Soon there will be lots of “Ho, ho, ho-ing”, cheesy Christmas songs and jingle bells and of course the works Christmas Party. For some this is the highlight of the year – everyone letting their hair down, drinks and nibbles courtesy of the company, an opportunity to wear that new glitzy LBD, a bit of office networking and of course the token flirtation with colleagues. I find the over-indulgence of alcohol frees tongues and peoples’ true personalities are revealed.
I have many fond memories of parties in the UK but every year there was always some poor soul going into hiding, mortified by antics relayed by colleagues, which they themselves could not recall. It seems that unlike other countries, the whole point of the Christmas party for the English is the equivalent of a social laxative for the constraints of office life. The relaxed setting with copious amounts of alcohol result in the kind of excesses that represent some sort of release from the constipated English social inhibitions and good old-fashioned stiff upper lip. This can be the only explanation of why so many people tell the boss how much they hate their job. Of course, far more embarrassing things could and do happen at the business function of the year.
My previous employer always held their Christmas parties at posh hotels, which included accommodation and free bar. This annual event supplied everyone in the office with plenty of stories for months on end. Tales of who was throwing up in a wastepaper bin, the MD’s PA, flushed with fighting juice hitting another girl with a champagne bottle and the accounts clerk who ended up putting on a display that would not have been out of place in a lap dancing club, photos of which miraculously appeared in her managers in-tray on Monday morning.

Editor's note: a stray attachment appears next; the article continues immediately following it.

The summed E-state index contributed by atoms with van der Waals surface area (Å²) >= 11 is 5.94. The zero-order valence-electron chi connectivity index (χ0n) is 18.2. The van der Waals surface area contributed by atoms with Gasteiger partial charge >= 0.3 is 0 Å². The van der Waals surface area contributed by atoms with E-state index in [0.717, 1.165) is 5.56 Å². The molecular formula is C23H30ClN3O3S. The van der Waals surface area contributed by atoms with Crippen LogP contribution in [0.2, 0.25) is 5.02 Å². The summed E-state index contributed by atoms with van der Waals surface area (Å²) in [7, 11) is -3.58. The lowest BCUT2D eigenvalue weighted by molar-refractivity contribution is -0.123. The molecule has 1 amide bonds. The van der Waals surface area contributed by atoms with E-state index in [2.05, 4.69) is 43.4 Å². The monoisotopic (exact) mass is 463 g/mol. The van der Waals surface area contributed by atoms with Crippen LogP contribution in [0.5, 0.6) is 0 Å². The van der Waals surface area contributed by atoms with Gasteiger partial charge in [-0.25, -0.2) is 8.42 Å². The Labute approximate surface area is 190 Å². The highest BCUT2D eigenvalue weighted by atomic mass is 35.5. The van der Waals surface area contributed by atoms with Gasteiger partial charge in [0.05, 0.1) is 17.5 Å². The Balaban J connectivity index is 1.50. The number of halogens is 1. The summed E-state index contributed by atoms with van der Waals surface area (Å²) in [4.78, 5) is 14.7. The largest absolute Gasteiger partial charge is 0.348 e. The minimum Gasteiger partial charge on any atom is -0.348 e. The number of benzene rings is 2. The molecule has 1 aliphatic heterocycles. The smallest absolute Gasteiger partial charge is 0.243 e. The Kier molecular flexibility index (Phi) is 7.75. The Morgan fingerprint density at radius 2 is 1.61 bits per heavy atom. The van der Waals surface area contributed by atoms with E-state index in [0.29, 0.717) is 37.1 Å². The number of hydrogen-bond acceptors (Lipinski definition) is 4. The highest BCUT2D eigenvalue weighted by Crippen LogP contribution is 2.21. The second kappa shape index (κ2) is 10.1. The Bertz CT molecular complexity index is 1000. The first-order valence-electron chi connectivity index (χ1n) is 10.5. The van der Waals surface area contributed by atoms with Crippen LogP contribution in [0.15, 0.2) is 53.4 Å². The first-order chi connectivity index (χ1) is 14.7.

I remember a rather large male decided to photocopy his ample backside. It all started well enough, but shortly after pressing the green button, he heard an alarming crack. Before he could get off, the glass cover broke trapping him inside the copier. Despite the fact that he had several sharp shards of glass sticking into him, he chuckled happily, as the ambulance crew prised him out. There was the former colleague that was caught weeing on the Christmas tree. Dave the salesman whose party trick was sticking his head inside a condom then blowing it up until it burst. The embarrassment of my own daughter, showing her knickers as she bend forward to pick a matchbox off the floor with her teeth and my most hilarious memory is the chap who having had too much to drink lost his false teeth, to this day we don´t know where they went.
By far the safest place at the works party is the dance-floor. This can however hold its own potential dangers. The dancers, usually male, seen running around the floor to Madness. The senior colleague ordinarily very quiet, fuelled with a few wines too many to conquer his nerves and subsequently trying to grope all the women plus one or two of the men and the young vixens shaking their booty in skimpy frocks and stilettos, who gradually became more and more incoherent as the evening progressed.
Without doubt though, the major hazard of the works Christmas party is the drunken ‘romantic’ liaisons that occur for one night only. The ‘temp’ caught with the boss’s mistress in the cleaner’s cupboard. The guy trapped by the office temptress while his amused colleagues looked on. He was ribbed about it for several months afterwards and never used the photocopier on her floor. Dave and Sue who set a new world record for ignoring each other at work since a brief but passionate encounter. (I learnt several years later they had left their respective partners and married). Even bedtime at the posh hotel did not stop the capers as during the course of the night, fire alarms were set off and everyone was herded into the car park in freezing temperatures and in various states of undress. The only fun derived was from watching who was appearing with whom from their rooms!
Considering the fact that the Brits are meant to be a reserved nation, we seem to dispel this vicious rumour very well during the silly season. All I can say is it’s Christmas – if you can’t let your hair down at this time of year, when can you?